Across New York and the rest of the nation, stairways pose a constant safety hazard. In a study published in the American Journal of Emergency Medicine, researchers examined the reports of ER patients between 1990 and 2012 who were admitted on the basis of a stairway-related injury. Patients totaled over 25 million in that 23-year span.
The majority of patients were not limited to a particular age group. In fact, two-thirds of patients were between the ages of 11 and 60. However, young children, adults in their 20s and those 85 and older had the highest injury rates. Children tended to suffer more head injuries while the elderly suffered more fractures.
Over 60% of injuries took place in homes. This is a particularly worrisome trend as the Census Bureau states that about half of all homes in the U.S. contain stairs. Some safety professionals also believe that residential stairway construction tends to follow lower standards than commercial construction.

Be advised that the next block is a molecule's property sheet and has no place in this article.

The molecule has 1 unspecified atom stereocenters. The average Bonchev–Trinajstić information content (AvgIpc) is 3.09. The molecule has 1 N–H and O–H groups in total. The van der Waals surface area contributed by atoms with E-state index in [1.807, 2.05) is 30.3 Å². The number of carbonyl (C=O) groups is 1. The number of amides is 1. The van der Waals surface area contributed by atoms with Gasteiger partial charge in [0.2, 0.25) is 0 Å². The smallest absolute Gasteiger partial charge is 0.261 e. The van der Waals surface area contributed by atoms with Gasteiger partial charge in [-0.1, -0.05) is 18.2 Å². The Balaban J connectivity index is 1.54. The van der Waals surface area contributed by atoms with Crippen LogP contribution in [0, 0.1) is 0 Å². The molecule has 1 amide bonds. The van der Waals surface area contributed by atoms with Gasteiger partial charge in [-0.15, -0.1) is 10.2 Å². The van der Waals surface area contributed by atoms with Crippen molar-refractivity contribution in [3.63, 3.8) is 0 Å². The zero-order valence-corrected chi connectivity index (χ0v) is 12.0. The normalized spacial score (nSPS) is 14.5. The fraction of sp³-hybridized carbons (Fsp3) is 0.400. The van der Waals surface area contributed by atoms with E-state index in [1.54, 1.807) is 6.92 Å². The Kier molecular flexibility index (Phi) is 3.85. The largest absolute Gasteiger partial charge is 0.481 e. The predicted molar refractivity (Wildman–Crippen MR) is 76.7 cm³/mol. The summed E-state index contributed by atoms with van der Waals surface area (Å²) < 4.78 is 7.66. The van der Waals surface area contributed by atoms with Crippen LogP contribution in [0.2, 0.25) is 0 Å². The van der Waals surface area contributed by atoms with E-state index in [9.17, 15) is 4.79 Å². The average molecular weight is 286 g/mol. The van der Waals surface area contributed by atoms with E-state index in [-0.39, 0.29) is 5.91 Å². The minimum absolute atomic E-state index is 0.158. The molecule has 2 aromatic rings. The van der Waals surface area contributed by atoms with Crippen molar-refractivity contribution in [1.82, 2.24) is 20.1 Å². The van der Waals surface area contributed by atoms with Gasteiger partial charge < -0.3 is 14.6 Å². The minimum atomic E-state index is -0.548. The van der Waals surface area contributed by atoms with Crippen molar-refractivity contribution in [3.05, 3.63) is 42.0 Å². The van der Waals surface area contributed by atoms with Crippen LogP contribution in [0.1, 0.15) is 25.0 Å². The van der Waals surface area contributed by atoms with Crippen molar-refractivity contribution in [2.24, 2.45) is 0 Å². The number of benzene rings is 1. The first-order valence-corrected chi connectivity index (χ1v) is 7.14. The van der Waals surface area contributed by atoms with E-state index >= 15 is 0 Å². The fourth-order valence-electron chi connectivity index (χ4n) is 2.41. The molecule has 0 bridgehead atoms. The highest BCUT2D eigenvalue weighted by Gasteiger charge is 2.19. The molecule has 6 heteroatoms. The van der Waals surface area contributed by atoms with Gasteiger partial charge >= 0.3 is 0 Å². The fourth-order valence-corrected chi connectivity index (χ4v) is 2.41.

Common attributes of stairway accidents include missing nosings, especially on the top step, stair patterns that create dangerous optical illusions, loose carpeting, slippery surfaces, clutter and inadequate lighting. One good way to prevent injuries, researchers say, is to install handrails with a power grip.
Stairs must also follow specific building codes to ensure uniform dimensions. If the stairs on a public property fail to do so, they can easily lead to a trip-and-fall accident and possible legal action. Injury victims should consult with a lawyer who will hire investigators in the effort to establish the owner's degree of negligence. If the victim partly contributed to the accident, this will not invalidate the claim but will lower the amount of the potential settlement. For example, the victim may have been carrying objects that blocked his or her sight.